Thursday, October 01, 2015

WW1 - One Man Tanks

Last year, I posted on the drone from WW1. It was never used in combat, but it was designed and manufactured. There are curious inventions and creations from WW1. One thing that should embarrass the steampunk aficionados is how legit creations from the Victorian and Edwardian era make cutesy little steampunk creations look lame and unimaginative. An interesting example are the one man tanks of the Great War.

I have no clue what this is

These are interesting little designs as the demands were unique and high priority. A bit of the joys of a smaller bureaucracy are seen in the speed of creating these machines and their deployment. The American Jeep in WW2 is another example (70 prototypes to meet specs in 75 days). The lack of an entrenched system and the corporate contract padding interests were not horrendous then as they are now.

Want to see it in Action?
A friend in DoD works in chem. When he first started around 2002, it was all focused on anti-chem warfare measures and projects. Then as Iraq started and the chem weapons were not used but IEDs became the weapon of choice by the insurgency, the leviathan DoD moved to respond. Chemical sniffers and purely meeting the demands of ever bigger IEDs were the need now programs. Still, how many whistle blowers on problems with Humvees were there before the military moved to MRAPs? Two (1, 2). Terrible.

Absolutely strange


peterike said...

The outburst of mechanical creativity during the Industrial Revolution / Victorian Age was really quite stunning. White people just built and created, built and created. And then it all went to hell in that stupid war.

Of course, white people continued to be creative and are still creative. But now we're expected to carry the weight of the world, and so many powerful white minds are sucked into culturally worthless activities like law and finance.

Oh well. It was a good old world once.

JumpinJackFash said...

Allow me to autist for a moment.

The first one looks like some kind of construction equipment, not a weapon, unless that's a flamethrower in the front (I can't tell). There's no armor and and no visible obvious weapons on it. The actual tanks are pretty cool though.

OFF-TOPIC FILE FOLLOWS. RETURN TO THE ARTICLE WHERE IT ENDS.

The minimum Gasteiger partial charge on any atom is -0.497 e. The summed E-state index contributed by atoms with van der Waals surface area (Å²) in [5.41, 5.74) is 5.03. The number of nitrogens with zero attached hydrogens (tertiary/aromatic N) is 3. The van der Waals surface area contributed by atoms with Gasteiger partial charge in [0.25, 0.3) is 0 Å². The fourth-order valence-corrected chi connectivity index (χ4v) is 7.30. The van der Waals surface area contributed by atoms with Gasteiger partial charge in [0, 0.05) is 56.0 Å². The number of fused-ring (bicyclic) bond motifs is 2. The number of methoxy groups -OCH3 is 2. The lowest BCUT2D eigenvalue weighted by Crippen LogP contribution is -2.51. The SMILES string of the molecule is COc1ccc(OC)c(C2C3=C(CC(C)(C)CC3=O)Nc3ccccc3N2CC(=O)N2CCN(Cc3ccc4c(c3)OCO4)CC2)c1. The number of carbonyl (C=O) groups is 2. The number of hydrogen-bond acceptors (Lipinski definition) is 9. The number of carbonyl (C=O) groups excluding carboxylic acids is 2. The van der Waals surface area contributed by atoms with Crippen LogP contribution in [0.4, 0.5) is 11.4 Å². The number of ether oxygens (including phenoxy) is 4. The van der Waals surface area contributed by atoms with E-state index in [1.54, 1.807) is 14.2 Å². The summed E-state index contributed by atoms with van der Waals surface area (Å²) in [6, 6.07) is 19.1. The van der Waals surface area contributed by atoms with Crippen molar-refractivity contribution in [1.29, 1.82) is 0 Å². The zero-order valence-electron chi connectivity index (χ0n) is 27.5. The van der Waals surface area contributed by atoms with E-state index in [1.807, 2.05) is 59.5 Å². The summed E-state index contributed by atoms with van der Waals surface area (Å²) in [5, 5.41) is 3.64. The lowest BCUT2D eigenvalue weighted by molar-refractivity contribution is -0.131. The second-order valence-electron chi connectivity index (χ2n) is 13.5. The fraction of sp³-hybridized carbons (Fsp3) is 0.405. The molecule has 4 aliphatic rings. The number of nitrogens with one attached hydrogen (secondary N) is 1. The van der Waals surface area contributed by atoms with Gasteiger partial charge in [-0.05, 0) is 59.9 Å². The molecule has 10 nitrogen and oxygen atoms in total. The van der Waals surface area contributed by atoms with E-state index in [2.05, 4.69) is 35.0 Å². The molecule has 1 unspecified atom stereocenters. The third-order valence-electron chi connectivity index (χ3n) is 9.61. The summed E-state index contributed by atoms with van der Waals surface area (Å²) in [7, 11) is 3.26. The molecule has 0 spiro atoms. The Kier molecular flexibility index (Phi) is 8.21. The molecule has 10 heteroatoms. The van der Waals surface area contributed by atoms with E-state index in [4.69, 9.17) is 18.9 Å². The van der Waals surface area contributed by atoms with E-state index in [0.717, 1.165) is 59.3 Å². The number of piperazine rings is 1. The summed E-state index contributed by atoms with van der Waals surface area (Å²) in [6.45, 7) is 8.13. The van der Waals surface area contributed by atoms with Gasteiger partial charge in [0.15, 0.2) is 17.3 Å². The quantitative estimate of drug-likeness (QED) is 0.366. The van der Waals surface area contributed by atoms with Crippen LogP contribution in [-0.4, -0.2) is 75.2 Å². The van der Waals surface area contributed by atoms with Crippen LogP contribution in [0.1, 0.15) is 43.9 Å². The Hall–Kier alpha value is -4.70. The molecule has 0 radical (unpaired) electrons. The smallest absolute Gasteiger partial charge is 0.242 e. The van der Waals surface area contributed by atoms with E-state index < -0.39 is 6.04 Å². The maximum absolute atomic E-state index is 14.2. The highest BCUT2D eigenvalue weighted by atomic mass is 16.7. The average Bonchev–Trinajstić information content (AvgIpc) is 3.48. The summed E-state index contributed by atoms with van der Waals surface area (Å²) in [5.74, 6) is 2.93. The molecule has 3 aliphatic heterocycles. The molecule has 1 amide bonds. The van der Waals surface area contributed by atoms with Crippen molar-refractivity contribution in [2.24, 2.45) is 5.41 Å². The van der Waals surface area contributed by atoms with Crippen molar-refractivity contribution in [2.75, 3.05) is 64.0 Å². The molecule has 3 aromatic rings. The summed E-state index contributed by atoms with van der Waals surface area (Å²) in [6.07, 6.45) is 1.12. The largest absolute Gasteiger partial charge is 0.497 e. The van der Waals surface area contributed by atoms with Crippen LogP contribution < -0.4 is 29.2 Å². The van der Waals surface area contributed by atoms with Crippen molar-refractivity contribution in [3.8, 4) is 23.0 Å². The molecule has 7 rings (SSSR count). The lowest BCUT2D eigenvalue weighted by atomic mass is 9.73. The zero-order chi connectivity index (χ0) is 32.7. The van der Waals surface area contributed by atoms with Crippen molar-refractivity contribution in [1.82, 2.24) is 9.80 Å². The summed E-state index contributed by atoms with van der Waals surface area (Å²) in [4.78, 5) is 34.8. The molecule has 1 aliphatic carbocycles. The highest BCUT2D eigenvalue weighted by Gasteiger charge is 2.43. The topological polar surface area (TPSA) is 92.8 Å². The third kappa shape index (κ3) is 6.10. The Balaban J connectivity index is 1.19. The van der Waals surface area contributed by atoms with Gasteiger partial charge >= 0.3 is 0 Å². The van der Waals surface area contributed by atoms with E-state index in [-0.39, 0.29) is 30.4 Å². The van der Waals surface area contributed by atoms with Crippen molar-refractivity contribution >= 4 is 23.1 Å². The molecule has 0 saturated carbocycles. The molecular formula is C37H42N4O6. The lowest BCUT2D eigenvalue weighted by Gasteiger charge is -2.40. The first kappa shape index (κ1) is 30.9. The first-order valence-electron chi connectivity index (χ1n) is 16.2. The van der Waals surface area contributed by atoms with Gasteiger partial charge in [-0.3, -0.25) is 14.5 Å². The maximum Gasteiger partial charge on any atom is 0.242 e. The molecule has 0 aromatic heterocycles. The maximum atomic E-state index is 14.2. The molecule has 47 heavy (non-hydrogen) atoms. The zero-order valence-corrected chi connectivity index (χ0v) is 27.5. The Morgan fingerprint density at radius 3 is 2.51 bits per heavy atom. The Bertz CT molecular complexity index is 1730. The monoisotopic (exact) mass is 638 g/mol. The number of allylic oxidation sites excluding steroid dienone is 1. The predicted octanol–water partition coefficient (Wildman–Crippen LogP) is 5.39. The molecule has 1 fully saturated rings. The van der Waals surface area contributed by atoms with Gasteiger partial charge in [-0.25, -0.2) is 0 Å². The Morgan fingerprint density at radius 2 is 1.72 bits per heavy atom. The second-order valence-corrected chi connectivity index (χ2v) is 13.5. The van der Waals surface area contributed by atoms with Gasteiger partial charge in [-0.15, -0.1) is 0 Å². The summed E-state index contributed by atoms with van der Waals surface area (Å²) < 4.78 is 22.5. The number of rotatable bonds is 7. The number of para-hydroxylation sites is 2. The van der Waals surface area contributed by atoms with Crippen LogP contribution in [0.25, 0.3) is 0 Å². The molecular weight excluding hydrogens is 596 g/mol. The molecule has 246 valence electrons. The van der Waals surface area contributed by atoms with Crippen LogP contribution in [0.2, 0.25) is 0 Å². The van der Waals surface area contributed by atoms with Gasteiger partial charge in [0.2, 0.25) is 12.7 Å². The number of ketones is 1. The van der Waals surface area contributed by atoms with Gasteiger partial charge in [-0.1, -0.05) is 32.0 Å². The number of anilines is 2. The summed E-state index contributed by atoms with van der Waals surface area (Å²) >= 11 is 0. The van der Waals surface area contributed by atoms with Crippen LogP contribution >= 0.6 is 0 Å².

Son of Brock Landers said...

Hilarious comment. I think the first was used to cut barb wire. I had another pic but it did not save well and it was a tank that had a rear wheel to help with steering.

Chris W said...

During the second world war, whites also came up with a lot of amazing things within a very short period of time ( computers, jet planes etc etc ).

Now our best brains are working on making your iphone cooler and on "apps" to make your facebook experience even more fun.

Sad isn't it?

Alpha Skua said...

Such intersting and unsiual little things kind of like the electric cars that look kind of shrunken down

craig said...

Bureaucracy and its rules cost lives and treasure:
"Favoritism is the secret of efficiency" Adm. John Fisher father of the Dreadnought

sysadmn said...

@JumpingJack -
See this version of the pic: According to Google translate, the caption says, "This Monster did not offer a benefit its tracks. The long scissors that would cut iron barb wire soon proved useless, the driver has discovered".

nightboat2cairo said...

The first sentence would be "This monster offered but one advantage - it's caterpillar tracks."

So they liked the tracks.

Big Bill said...

The "I don't know what it is" device is made for ripping out barbed wire. Notice the thingie sticking out of the front. You drive it into barbed wire, gather up a clump of wire by the two-pronged hooks, and then back up.

There doesn't appear to be a mechanical scissoring device to make the twp prongs actually cut something, so it looks like all it could do is grab onto the wire and then back up pulling the wire with it.

Son of Brock Landers said...

Thanks Bill. I knew it was barbed wire related as I grabbed the pic from an anti-trench picture search

Anonymous said...

It's a Killen-Strait agricultural tractor, made in the USA. The photo in question is probably from a 1915 demonstration near London, England. It was fitted with a barbed-wire cutter (the pronged affair up front) with the thought that barbed wire on the Western Front looked like a simple cattle fence which could easily be cut by channeling it into a cutter and driving forward. Obviously impractical. Although the tracks were a step in the right direction, its short base led to a lack of cross-country maneuverability and the proposal went nowhere. A later experiment had the tractor covered in armour plating, which was no more successful.